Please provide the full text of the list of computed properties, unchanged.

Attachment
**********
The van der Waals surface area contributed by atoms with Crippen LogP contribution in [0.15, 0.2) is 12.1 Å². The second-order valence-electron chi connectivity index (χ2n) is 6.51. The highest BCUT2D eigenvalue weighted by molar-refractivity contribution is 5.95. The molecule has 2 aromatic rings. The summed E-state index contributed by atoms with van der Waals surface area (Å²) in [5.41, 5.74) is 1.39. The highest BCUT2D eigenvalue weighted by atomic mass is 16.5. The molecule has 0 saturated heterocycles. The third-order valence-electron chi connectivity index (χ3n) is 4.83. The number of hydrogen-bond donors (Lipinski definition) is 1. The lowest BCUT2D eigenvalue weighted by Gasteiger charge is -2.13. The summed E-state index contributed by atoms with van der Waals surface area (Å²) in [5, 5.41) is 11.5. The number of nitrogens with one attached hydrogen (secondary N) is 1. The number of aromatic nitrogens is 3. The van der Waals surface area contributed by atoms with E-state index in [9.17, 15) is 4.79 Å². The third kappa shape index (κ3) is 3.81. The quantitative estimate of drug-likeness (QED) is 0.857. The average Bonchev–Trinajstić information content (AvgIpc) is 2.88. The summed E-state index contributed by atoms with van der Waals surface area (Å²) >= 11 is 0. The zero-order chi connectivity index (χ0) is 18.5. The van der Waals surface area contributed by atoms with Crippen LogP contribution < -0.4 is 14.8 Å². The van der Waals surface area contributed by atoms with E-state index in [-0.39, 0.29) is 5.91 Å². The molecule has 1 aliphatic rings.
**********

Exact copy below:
The van der Waals surface area contributed by atoms with Crippen LogP contribution in [0.15, 0.2) is 12.1 Å². The second-order valence-electron chi connectivity index (χ2n) is 6.51. The highest BCUT2D eigenvalue weighted by molar-refractivity contribution is 5.95. The molecule has 2 aromatic rings. The summed E-state index contributed by atoms with van der Waals surface area (Å²) in [5.41, 5.74) is 1.39. The highest BCUT2D eigenvalue weighted by atomic mass is 16.5. The molecule has 0 saturated heterocycles. The third-order valence-electron chi connectivity index (χ3n) is 4.83. The number of hydrogen-bond donors (Lipinski definition) is 1. The lowest BCUT2D eigenvalue weighted by Gasteiger charge is -2.13. The summed E-state index contributed by atoms with van der Waals surface area (Å²) in [5, 5.41) is 11.5. The number of nitrogens with one attached hydrogen (secondary N) is 1. The number of aromatic nitrogens is 3. The van der Waals surface area contributed by atoms with E-state index in [9.17, 15) is 4.79 Å². The third kappa shape index (κ3) is 3.81. The quantitative estimate of drug-likeness (QED) is 0.857. The average Bonchev–Trinajstić information content (AvgIpc) is 2.88. The summed E-state index contributed by atoms with van der Waals surface area (Å²) >= 11 is 0. The zero-order chi connectivity index (χ0) is 18.5. The van der Waals surface area contributed by atoms with Crippen LogP contribution < -0.4 is 14.8 Å². The van der Waals surface area contributed by atoms with E-state index in [-0.39, 0.29) is 5.91 Å². The molecule has 1 aliphatic rings.